Perhaps Barclaycard’s upcoming Oyster/contactless payment/credit-card combo [he means the OnePulse card] will do that, at least for the London market. I expect it to significantly increase people’s spending, just as credit and debit cards did. Other providers will see its impact and will want to work on similar technology and infrastructure as fast as they can — if they can.
I think it’s fair to observe that in the case of Oyster, they can’t (because the deal with Barclays is exclusive for an initial period). But perhaps the author is right that contactless will spark off some new products — as it has in the U.S., where Visa USA has just announced the Micro Tag, a contactless keyring (like the PayPass fob and the American Express companion fob) instead of cards to pay for purchases under $25 by waving the device in front of a contactless payment terminal. Sadly, we can’t use these in the U.K. — for technical reasons to do with transactions being online, PINs, EMV scripts and such like — but we don’t especially need to worry about this, because there’s no doubt in my mind that the preferred contactless doo-dah (sorry for the technical argot) for most consumers, in most of the world, is their own phone.
Another prediction that could have been made by the Sun pundit — especially had they listened to some of the first customer and merchant responses in this BBC report (starts 26 minutes in) — might well have been the import of contactless panic from the U.S., where people are destroying the contactless chips in their cards:
I was out at dinner with a friend in the States earlier this year and I noticed that his credit card had a hole in it, approximately hole-punch size. I wanted to know — was this some new card feature? Turns out that, when he received his new Mastercard in the mail and found that it had a Paypass RFID chip on it, he took a hole punch to it and punched it out. Why? Because, as widely reported and summarized here, there are very legitimate privacy concerns associated with RFID technologies.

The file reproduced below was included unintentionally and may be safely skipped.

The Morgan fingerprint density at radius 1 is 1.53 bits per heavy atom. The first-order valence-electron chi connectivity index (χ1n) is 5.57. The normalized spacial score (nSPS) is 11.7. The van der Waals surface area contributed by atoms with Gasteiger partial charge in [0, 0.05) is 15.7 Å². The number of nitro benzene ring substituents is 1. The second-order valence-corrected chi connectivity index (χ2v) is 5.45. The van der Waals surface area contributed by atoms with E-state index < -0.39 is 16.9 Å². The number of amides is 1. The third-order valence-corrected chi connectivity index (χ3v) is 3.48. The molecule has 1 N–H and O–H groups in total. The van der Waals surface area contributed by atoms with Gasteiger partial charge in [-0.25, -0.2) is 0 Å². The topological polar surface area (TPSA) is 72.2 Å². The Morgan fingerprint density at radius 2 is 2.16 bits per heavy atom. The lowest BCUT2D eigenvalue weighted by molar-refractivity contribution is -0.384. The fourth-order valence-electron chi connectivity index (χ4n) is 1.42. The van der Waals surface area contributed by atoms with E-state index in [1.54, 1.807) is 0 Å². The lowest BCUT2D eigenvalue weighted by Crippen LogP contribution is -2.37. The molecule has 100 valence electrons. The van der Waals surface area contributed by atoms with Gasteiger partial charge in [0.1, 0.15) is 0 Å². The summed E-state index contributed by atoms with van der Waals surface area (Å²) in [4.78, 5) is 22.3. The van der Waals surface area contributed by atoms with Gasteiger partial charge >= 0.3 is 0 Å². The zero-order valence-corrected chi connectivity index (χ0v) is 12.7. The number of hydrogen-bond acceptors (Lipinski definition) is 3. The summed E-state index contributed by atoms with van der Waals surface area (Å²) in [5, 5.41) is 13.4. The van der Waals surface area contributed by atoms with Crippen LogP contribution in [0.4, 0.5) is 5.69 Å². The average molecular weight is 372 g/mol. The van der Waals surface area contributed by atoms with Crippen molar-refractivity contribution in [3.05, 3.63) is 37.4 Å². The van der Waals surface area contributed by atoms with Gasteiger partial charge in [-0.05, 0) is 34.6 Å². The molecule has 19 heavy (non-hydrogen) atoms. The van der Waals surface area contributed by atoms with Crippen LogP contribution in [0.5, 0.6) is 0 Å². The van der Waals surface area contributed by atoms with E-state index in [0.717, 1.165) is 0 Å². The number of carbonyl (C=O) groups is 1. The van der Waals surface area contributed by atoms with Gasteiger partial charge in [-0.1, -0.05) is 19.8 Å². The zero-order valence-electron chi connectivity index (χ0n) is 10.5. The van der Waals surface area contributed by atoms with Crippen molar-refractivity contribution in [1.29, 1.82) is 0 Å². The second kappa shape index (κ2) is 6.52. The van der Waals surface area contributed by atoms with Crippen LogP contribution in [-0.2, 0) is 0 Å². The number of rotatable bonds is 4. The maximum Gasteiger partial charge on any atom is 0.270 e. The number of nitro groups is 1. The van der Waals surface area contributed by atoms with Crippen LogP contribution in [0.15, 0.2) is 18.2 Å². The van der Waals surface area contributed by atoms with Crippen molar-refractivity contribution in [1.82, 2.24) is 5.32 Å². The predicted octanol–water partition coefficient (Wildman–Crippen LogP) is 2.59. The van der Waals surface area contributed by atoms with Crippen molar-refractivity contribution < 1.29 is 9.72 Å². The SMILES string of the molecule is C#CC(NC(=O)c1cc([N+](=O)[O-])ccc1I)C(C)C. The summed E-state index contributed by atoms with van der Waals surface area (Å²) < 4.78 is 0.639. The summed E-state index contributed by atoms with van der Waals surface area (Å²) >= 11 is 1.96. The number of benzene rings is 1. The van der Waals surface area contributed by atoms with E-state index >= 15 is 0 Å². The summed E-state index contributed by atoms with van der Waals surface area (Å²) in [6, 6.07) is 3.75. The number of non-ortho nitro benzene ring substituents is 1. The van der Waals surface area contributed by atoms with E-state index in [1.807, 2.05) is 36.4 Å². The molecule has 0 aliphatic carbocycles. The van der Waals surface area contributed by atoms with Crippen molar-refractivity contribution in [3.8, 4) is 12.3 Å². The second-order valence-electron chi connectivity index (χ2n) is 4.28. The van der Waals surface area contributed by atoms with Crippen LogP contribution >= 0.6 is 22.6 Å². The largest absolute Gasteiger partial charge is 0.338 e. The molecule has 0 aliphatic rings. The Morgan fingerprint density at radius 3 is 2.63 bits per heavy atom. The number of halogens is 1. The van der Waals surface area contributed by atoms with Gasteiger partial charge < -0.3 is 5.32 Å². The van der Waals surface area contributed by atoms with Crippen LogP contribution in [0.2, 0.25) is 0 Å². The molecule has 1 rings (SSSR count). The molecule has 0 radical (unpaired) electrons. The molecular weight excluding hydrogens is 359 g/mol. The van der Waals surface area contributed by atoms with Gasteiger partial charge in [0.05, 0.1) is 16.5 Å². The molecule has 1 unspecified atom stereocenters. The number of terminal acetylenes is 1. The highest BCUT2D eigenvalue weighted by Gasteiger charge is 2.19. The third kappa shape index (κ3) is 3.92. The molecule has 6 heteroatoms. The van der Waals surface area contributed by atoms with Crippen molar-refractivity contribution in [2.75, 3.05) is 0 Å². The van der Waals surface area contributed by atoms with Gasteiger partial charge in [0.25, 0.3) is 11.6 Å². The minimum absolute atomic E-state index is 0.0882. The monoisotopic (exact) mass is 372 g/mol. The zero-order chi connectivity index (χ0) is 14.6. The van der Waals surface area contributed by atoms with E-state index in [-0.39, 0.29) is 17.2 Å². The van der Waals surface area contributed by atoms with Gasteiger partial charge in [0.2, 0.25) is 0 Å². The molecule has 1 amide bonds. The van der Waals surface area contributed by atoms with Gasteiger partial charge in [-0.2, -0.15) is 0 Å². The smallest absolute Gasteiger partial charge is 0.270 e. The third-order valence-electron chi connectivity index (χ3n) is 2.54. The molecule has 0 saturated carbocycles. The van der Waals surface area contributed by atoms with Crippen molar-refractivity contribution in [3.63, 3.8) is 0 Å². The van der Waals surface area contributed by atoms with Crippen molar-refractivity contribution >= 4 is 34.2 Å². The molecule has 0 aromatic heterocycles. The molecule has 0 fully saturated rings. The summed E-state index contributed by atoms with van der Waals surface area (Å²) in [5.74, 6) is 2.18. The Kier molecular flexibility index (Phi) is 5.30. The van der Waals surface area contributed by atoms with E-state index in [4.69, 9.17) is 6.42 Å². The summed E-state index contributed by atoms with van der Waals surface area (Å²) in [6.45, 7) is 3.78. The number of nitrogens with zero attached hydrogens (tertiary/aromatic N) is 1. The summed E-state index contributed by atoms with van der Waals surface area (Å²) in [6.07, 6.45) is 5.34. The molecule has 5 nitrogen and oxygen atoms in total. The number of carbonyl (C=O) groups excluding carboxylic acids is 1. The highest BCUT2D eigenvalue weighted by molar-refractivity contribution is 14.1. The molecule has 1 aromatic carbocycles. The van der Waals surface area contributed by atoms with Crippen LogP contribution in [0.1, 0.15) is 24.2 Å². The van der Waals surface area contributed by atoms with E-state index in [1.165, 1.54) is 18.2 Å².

My pet hate. Equating contactless payment technology with the (in the U.S. market anyway, scary mark-of-the-beast) RFID technology. It’s fair enough to raise security concerns for discussion, but confusing the technology used in contactless payment cards with the technology used for tracking pallets of baked beans gets us (ie, the industry, consumers and activists) into the wrong conversation.
A subset of Americans really do not like contactless, for whatever reason, and we’re not going to change their minds with pie charts. But plenty do like it, and they are encountering different problems. Such as: never mind a hole punch in a card, what do you use to render a keyfob harmless? Especially if you are someone who takes identity theft so seriously that you cut up old credit cards and gradually mix the pieces into the garbage over several days to make it difficult for even a dedicated attacker to get information from the cards. Citibank apparently sent this concerned citizen a new credit card and a new PayPass key fob. As usual, she cut up the old credit card. But she couldn’t figure out how to destroy the thick, durable key fob. Of course, if both the card and the keyfob gave up a per-device alias PAN through the contactless interface (as we have consistently advised: this isn’t dreary hindsight dressed up as consultancy!) then there wouldn’t be a problem, because the keyfob and card chips can’t be counterfeited.